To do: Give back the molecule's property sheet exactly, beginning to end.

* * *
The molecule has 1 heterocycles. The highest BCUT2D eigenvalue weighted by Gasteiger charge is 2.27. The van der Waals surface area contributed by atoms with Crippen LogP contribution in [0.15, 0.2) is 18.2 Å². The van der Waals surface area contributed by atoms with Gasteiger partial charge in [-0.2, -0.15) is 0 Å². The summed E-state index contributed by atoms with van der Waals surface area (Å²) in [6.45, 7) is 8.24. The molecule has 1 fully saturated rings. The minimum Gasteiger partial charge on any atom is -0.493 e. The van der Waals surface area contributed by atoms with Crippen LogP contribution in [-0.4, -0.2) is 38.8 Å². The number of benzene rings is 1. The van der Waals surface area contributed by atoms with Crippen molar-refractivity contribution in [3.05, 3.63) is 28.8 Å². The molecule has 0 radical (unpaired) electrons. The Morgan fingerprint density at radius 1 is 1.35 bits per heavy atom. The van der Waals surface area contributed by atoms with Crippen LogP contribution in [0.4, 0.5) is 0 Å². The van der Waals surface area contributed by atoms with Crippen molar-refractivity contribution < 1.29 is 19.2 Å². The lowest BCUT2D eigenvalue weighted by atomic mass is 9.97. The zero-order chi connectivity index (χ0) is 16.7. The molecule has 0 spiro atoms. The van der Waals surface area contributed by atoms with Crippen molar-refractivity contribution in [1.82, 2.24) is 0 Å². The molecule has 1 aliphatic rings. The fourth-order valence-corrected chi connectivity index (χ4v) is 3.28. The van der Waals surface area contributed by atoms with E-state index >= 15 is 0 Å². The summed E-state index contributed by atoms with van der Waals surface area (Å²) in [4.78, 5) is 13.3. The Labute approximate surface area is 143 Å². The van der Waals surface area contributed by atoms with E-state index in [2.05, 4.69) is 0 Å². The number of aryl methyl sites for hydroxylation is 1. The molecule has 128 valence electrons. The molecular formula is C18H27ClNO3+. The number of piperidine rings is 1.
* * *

The molecule has 1 heterocycles. The highest BCUT2D eigenvalue weighted by Gasteiger charge is 2.27. The van der Waals surface area contributed by atoms with Crippen LogP contribution in [0.15, 0.2) is 18.2 Å². The van der Waals surface area contributed by atoms with Gasteiger partial charge in [-0.2, -0.15) is 0 Å². The summed E-state index contributed by atoms with van der Waals surface area (Å²) in [6.45, 7) is 8.24. The molecule has 1 fully saturated rings. The minimum Gasteiger partial charge on any atom is -0.493 e. The van der Waals surface area contributed by atoms with Crippen LogP contribution in [-0.4, -0.2) is 38.8 Å². The number of benzene rings is 1. The van der Waals surface area contributed by atoms with Crippen molar-refractivity contribution in [3.05, 3.63) is 28.8 Å². The molecule has 0 radical (unpaired) electrons. The Morgan fingerprint density at radius 1 is 1.35 bits per heavy atom. The van der Waals surface area contributed by atoms with Crippen LogP contribution in [0.4, 0.5) is 0 Å². The van der Waals surface area contributed by atoms with Crippen molar-refractivity contribution < 1.29 is 19.2 Å². The lowest BCUT2D eigenvalue weighted by atomic mass is 9.97. The zero-order chi connectivity index (χ0) is 16.7. The molecule has 0 spiro atoms. The van der Waals surface area contributed by atoms with Crippen molar-refractivity contribution in [1.82, 2.24) is 0 Å². The molecule has 1 aliphatic rings. The fourth-order valence-corrected chi connectivity index (χ4v) is 3.28. The van der Waals surface area contributed by atoms with E-state index >= 15 is 0 Å². The summed E-state index contributed by atoms with van der Waals surface area (Å²) in [4.78, 5) is 13.3. The Labute approximate surface area is 143 Å². The van der Waals surface area contributed by atoms with E-state index in [2.05, 4.69) is 0 Å². The number of aryl methyl sites for hydroxylation is 1. The molecule has 128 valence electrons. The molecular formula is C18H27ClNO3+. The number of piperidine rings is 1.